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What It’s Like to Be a Millennial Caregiver

A 20-something man shares his experience caring for a parent with a rare condition


I’ve known the signs all my life — episodes of vertigo that could be short or long, tinnitus (ringing in the ear), hearing loss and feeling like the ear is full. They come with questions: What impact will these signs have today? Has stress exacerbated those conditions? Is she on choppy water or are calmer waters the order of the day?

For almost 20 years, my mom has had to endure the effects of Meniere’s Disease, a condition of the inner ear which causes all these symptoms. There are some who don’t understand it. Some think it is made up and just a fancy way of getting out of doing things. The American Academy of Otolaryngology—Head and Neck Surgery says there is no cure for it but symptoms can be controlled so life is not constantly interrupted. Yet, as a millennial caregiver who helps my mom manage the disease, I can affirm that it is quite real. Recent statistics from the National Institutes of Health indicate that 615,000 people in the U.S. have Meniere’s Disease, and 45,500 people are newly diagnosed with it each year.

My mom has her good days and bad days. As the disease impacts her balance, she needs someone to help her with errands and appointments. She often cannot drive, and on very bad days, she may need someone to help her stay steady when she walks.

Disease Impacts the Family and Job Prospects

However, the impact of Meniere’s Disease, like any disease, goes beyond how it impacts the patient. It impacts the patient’s family too — and while the short-term symptoms of the condition take center stage, assessing how to work around them is often quite cumbersome.

As her 26-year-old son and caregiver, I wish I had the answers to those long-term questions, but I don’t. Moreover, it is more than just the long-term questions of living with someone who has Meniere’s Disease. For me, it is about balancing that with my prospects of a career in journalism — and making it work as the industry goes through constant flux.

My mom works, but because of the disease, her ability to do so is limited. As a result, she must be realistic in what work she takes on for the sake of her health. Additionally, relocating (something many in journalism say you need to do at a moment’s notice) is not practical, which I realize impacts my broader employment prospects.

Yet, we keep going however we can despite what Meniere’s Disease tries to take away. Indeed, it tried on numerous occasions to stop my mom from being a single parent, championing the work that I did and her day job: helping women and their families through high-risk pregnancies.

There for Each Other

Time and time again, she has called the disease’s bluff to care for me instead of the other way around. When I worked through a severe illness that challenged my ability to go to college, she was there to guide me to the finish. When the economy fell flat on its face as I graduated college and a deep recession saw us make a 400-mile move from Chicago to Minneapolis for greener pastures, her encouragement continued to flourish in abundance. When too often the world was gloomy and things looked bleak, her shoulder was one I could cry on.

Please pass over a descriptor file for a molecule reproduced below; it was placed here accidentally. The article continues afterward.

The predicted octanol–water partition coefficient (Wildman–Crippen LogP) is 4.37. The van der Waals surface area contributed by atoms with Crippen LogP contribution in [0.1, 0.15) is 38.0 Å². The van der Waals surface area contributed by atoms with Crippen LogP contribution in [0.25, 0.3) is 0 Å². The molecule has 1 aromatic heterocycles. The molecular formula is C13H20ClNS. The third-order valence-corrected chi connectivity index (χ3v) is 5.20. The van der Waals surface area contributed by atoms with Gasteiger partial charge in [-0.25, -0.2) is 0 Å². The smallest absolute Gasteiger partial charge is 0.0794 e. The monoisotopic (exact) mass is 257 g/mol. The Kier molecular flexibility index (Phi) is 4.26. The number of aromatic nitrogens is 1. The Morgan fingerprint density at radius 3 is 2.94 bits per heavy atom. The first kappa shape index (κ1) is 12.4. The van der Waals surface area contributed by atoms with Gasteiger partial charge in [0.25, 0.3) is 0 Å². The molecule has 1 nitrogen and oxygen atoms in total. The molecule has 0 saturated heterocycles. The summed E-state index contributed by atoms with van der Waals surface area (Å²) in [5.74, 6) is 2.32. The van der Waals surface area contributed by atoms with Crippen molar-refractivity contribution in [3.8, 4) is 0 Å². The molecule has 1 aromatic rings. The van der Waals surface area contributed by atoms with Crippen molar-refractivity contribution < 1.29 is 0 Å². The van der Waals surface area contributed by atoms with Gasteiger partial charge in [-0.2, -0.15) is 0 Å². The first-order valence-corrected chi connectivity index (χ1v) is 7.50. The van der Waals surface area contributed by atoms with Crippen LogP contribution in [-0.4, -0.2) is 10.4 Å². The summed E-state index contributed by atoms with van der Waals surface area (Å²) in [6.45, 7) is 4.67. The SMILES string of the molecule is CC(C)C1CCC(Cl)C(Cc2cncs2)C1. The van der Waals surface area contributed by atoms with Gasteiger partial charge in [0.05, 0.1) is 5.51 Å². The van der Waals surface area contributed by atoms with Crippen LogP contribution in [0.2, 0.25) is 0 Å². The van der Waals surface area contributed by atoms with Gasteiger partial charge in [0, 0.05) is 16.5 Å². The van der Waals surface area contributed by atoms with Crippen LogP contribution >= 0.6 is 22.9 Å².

Meniere’s Disease didn’t stop her, and while the world keeps going against the odds, she does too. She took care of me when I needed it, and stepping into the role of caregiver when she needed it most was something I didn’t hesitate to do. Along the way, it has come with a changed perspective.

Serving is a Reward

Fred Rogers famously said: “Anything that we can do to help foster the intellect and spirit and emotional growth of our fellow human beings, that is our job. Those of us who have this particular vision must continue against all odds. Life is for service.”

I’d like to think that my mom embodies this message, for that exactly is what she has done — and if I’ve learned anything from her, it is that. It is one of the reasons that got me curious about journalism, and how I, through this work, can help people be at their best. In fact, Rogers’ philosophy continues to be put into practice every day by the over 10 million millennials in the U.S. who are caregivers.

Being the life of the party and having allegedly excessive tastes in avocado toast are not the keys for a young adult’s quality life. Instead, for me, it is about helping people be at their best, and devoting your life to ensure in your own way that the world can be better for everyone. I’m not your average millennial, and those may not be average millennial goals, but I’m perfectly content with that.

In my room in the apartment I share with my mom, I frequently stare out at the view I have of downtown Minneapolis, whether on a sunny day with some clouds or at night all lit up. Despite all the uncertainty surrounding my mom’s health, the economy and the future of journalism, I don’t ask myself how I can live like the life of the party. Instead, I ask how I can help people be at their best,  just as they do for me every day.

If I can do that, I know I’ll have made her proud — and to me, that’s all that matters, because life is for service.

Alex Veeneman
By Alex Veeneman
Alex Veeneman is a freelance journalist based in Minneapolis-St. Paul, writing for publications in the U.S. and the U.K. He is an active member of the Society of Professional Journalists and serves on its Ethics Committee. When he isn’t writing, he’s either watching Jacques Pepin reruns and British TV shows, listening to public radio or planning his next story.@alex_veeneman

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